Sunday, October 22, 2017

Sets in My Collection: 1987 Fleer Award Winners (7-Eleven)

When I posted about the 1987 Topps Woolworth Baseball Highlights set, I said it was one of at least three sets I had recounting the goings-on of the 1986 season.  Here we have the Fleer version, the 1987 Fleer Award Winner set.  I don't have the box anymore for this -- it must have fallen apart over the years.  I seem to recall getting it at the 7-Eleven in the neighborhood that we kids could walk to or ride our bikes to; I verified online that people say this is from 7-Eleven.
Lance Parrish, Bob Knepper, and John Candelaria.
Here we see Lance Parrish.  This is at least the fifth time I've featured Lance Parrish in the two months I've been writing this blog.  This has become something of a joke to me -- I remember Parrish as an unpopular catcher for a couple of years with the Phillies, and he really isn't significant to my collection.  But I posted about his 1987 Topps Traded card, the 1987 Topps Mail-In All-Star set, two packs of 1980 Topps that I opened, some 1984 Topps Rub-Downs, and you can see his name on one of the Angels Wall of Fame pictures I posted.  Here he is featured as a winner of "Sports Writers Batting Award," which I'm pretty sure means he won a Silver Slugger in 1986.

We also have Bob Knepper here (who is someone I have absolutely no memory of whatsoever) being recognized for being the 1986 shutout leader.  Knepper pitched from 1976 through 1990, with the Giants, Astros, and Giants again.  He went 146-155 with 1 save in his career.  In 1978, he led the NL with 6 shutouts, and in 1986 he led the NL with 5 shutouts.

Also in 1986, John Candelaria was Comeback Player of the Year.  I've featured Candelaria several times since he's one of my favorite players.  He had some rough times in the 80s, especially following the death of his son.  He had some good years here and there towards the end of his career, and in 1986, starting fresh with the Angels after having spent 10+ years with the Pirates, he went 10-2 with a 2.55 ERA in 16 starts.
Bob Boone, Marty Barrett, and George Bell.
Bob Boone was also with the Angels in 1986, and won a "Sports Writers Fielding Award," which must be a Gold Glove.  I remember Boone fondly as an important member of the 1980 Phillies championship team, and he's of course also well-known for being part of a multi-generational major league baseball family.  They say he was on the Angels because the Phillies traded him as punishment for being a labor leader in the 1981 players' strike; I don't know if that's true, but if it is, it's in line with how terribly the owners behaved in the long lead-up to the 1994 strike.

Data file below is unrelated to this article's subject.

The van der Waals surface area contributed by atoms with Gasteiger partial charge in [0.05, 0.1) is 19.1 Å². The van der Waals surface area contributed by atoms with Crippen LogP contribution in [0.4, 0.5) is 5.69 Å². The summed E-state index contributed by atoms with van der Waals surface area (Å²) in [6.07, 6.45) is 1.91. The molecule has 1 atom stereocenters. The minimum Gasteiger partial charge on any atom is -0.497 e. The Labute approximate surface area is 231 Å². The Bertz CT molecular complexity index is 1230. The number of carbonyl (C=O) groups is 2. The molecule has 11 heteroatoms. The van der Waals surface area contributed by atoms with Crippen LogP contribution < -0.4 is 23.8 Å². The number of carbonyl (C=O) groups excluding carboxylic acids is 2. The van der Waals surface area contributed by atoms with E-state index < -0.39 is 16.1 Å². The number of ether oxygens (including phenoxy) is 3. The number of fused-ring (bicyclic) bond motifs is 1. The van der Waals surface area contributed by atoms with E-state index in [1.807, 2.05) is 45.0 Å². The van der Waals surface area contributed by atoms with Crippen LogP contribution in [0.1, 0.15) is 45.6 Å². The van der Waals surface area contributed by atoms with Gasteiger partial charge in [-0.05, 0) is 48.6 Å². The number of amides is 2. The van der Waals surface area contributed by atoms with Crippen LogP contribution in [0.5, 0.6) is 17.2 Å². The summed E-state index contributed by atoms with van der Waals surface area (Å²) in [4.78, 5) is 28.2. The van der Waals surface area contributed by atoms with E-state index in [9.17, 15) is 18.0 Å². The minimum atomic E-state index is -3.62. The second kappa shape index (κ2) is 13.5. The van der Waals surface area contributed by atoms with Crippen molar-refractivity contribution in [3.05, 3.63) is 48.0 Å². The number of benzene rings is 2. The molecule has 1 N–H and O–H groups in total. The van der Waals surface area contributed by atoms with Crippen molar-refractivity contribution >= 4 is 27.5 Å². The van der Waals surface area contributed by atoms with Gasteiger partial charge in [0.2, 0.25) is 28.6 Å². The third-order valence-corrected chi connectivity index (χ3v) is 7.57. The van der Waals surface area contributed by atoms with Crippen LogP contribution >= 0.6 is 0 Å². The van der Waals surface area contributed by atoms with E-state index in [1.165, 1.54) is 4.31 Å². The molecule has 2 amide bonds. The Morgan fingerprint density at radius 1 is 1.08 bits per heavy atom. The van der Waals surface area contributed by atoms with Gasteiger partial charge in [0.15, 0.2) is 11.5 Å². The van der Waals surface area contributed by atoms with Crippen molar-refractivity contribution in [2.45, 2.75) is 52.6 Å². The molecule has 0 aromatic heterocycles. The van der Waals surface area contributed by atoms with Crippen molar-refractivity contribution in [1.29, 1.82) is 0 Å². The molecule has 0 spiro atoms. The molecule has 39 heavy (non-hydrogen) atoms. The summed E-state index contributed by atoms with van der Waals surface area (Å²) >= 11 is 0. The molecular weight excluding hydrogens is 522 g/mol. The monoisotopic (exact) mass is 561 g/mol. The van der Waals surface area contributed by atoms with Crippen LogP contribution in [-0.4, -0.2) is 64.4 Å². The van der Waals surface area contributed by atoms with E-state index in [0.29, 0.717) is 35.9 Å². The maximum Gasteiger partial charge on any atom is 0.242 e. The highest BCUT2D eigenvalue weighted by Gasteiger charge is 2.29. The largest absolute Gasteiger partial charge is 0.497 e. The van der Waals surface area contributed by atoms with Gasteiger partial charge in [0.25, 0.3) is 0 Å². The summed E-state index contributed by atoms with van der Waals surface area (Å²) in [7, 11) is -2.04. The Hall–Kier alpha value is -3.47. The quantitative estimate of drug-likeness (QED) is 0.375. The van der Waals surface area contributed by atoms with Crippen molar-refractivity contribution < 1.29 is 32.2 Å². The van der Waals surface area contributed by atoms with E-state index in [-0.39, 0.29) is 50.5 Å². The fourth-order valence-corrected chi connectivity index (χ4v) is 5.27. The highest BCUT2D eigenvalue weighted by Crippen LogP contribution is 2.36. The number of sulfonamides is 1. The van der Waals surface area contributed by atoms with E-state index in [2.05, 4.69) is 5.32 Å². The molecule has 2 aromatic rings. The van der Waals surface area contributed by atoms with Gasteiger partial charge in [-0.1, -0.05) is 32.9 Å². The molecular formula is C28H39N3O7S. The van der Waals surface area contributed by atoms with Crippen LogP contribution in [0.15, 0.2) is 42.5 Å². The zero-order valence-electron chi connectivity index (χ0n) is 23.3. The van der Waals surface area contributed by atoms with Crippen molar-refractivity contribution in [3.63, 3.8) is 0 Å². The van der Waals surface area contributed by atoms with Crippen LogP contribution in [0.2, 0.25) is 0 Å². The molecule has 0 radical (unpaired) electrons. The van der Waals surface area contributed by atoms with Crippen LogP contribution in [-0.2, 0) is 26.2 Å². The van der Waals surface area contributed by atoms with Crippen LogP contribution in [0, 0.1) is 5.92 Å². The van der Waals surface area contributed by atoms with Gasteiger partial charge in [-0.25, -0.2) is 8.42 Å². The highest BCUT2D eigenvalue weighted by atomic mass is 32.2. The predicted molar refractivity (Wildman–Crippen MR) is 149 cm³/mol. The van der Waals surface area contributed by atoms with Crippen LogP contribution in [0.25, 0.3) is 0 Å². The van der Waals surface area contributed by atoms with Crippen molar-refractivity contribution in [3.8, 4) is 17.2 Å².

Marty Barrett is also someone I have just about no memory of.  He appears to have been the 1986 ALCS MVP.  When I originally bought this set, I didn't know what ALCS stood for.  With no internet back then, it took me a while to find out -- almost always, people you talked to or things you read just talked about the playoffs, and didn't call it the American League Championship Series.

I also have little memory of George Bell.  He was the 1987 AL MVP, so I think he should register a little better to me, but I really didn't pay so much attention to the AL.  Bell was with Toronto before they really challenged for the World Series, and when Toronto won, he was with the White Sox.  He continued to be good for a few years, finishing 4th in MVP voting in 1989 and appearing on the All-Star team in 1990 and 1991.  He's in the set for leading the league in Game-Winning RBI, a stat which never seemed to make sense to me, at least the way it was defined.
Candy Maldonado, Frank White, and "Mike" Webster.
This says that Candy Maldonado was the NL Pinch Hitter of the Year in 1986.  Is that a thing?  Other than this card, I've never heard of this award.

I do remember Frank White; although I barely watched the AL, I appreciate the talent on the 1980 Royals team which played against the Phillies in the World Series.  While they lost in 1980, several of them, including White, were part of the Royals championship team in 1985.  White was a mainstay of the Royals infield, being their second baseman from 1973-1990.  Like I said, I appreciate the talent the Royals had, and White was one of the best.

The final player I've chosen to highlight from the set is "Mike" Webster, who led the NL in triples in 1986 with 13.  I put "Mike" in quotes because his name appears to actually be Mitch Webster.  The back of the card says Mitch Webster, Wikipedia says his first name is Mitchell, and Baseball Reference agrees his name is Mitch.  I don't remember Webster, but he played from 1983 through 1995 with a variety of teams, never otherwise leading the league in anything.

I know these many boxed sets of the late 80s are looked down upon, but these at least did help me when I was a kid learning what was going on in the baseball world at the time.

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